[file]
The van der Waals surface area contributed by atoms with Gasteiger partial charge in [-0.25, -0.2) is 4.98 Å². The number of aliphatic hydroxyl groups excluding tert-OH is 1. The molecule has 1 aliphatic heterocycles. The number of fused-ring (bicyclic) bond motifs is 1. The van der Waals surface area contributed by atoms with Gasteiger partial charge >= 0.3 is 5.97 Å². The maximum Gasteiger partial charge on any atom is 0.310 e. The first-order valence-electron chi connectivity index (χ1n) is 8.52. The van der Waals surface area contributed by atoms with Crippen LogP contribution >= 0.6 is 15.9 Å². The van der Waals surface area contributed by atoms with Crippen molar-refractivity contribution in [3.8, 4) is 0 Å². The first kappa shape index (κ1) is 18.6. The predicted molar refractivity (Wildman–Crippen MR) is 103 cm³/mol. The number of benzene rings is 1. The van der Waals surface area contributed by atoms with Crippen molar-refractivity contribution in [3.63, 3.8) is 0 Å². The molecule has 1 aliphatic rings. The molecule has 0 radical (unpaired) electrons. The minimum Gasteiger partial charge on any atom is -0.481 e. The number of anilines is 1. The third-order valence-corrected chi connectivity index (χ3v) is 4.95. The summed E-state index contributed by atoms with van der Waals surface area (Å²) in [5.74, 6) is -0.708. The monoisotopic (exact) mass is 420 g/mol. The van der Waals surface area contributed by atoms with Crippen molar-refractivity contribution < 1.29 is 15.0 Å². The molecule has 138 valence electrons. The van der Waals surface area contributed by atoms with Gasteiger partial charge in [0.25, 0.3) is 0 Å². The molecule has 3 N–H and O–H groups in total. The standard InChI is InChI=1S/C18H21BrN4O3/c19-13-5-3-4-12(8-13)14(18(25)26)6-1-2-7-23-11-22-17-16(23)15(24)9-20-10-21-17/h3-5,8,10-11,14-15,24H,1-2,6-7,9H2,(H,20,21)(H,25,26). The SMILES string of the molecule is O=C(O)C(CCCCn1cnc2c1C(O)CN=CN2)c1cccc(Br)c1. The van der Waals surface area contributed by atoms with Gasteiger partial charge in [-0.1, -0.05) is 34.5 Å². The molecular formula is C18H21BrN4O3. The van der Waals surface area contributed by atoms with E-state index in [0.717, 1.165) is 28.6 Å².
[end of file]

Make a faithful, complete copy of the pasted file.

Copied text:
The van der Waals surface area contributed by atoms with Gasteiger partial charge in [-0.25, -0.2) is 4.98 Å². The number of aliphatic hydroxyl groups excluding tert-OH is 1. The molecule has 1 aliphatic heterocycles. The number of fused-ring (bicyclic) bond motifs is 1. The van der Waals surface area contributed by atoms with Gasteiger partial charge >= 0.3 is 5.97 Å². The maximum Gasteiger partial charge on any atom is 0.310 e. The first-order valence-electron chi connectivity index (χ1n) is 8.52. The van der Waals surface area contributed by atoms with Crippen LogP contribution >= 0.6 is 15.9 Å². The van der Waals surface area contributed by atoms with Crippen molar-refractivity contribution in [3.8, 4) is 0 Å². The first kappa shape index (κ1) is 18.6. The predicted molar refractivity (Wildman–Crippen MR) is 103 cm³/mol. The number of benzene rings is 1. The van der Waals surface area contributed by atoms with Crippen molar-refractivity contribution in [3.63, 3.8) is 0 Å². The molecule has 1 aliphatic rings. The molecule has 0 radical (unpaired) electrons. The minimum Gasteiger partial charge on any atom is -0.481 e. The number of anilines is 1. The third-order valence-corrected chi connectivity index (χ3v) is 4.95. The summed E-state index contributed by atoms with van der Waals surface area (Å²) in [5.74, 6) is -0.708. The monoisotopic (exact) mass is 420 g/mol. The van der Waals surface area contributed by atoms with Crippen molar-refractivity contribution < 1.29 is 15.0 Å². The molecule has 138 valence electrons. The van der Waals surface area contributed by atoms with Gasteiger partial charge in [0.25, 0.3) is 0 Å². The molecule has 3 N–H and O–H groups in total. The standard InChI is InChI=1S/C18H21BrN4O3/c19-13-5-3-4-12(8-13)14(18(25)26)6-1-2-7-23-11-22-17-16(23)15(24)9-20-10-21-17/h3-5,8,10-11,14-15,24H,1-2,6-7,9H2,(H,20,21)(H,25,26). The SMILES string of the molecule is O=C(O)C(CCCCn1cnc2c1C(O)CN=CN2)c1cccc(Br)c1. The van der Waals surface area contributed by atoms with Gasteiger partial charge in [-0.1, -0.05) is 34.5 Å². The molecular formula is C18H21BrN4O3. The van der Waals surface area contributed by atoms with E-state index in [0.717, 1.165) is 28.6 Å².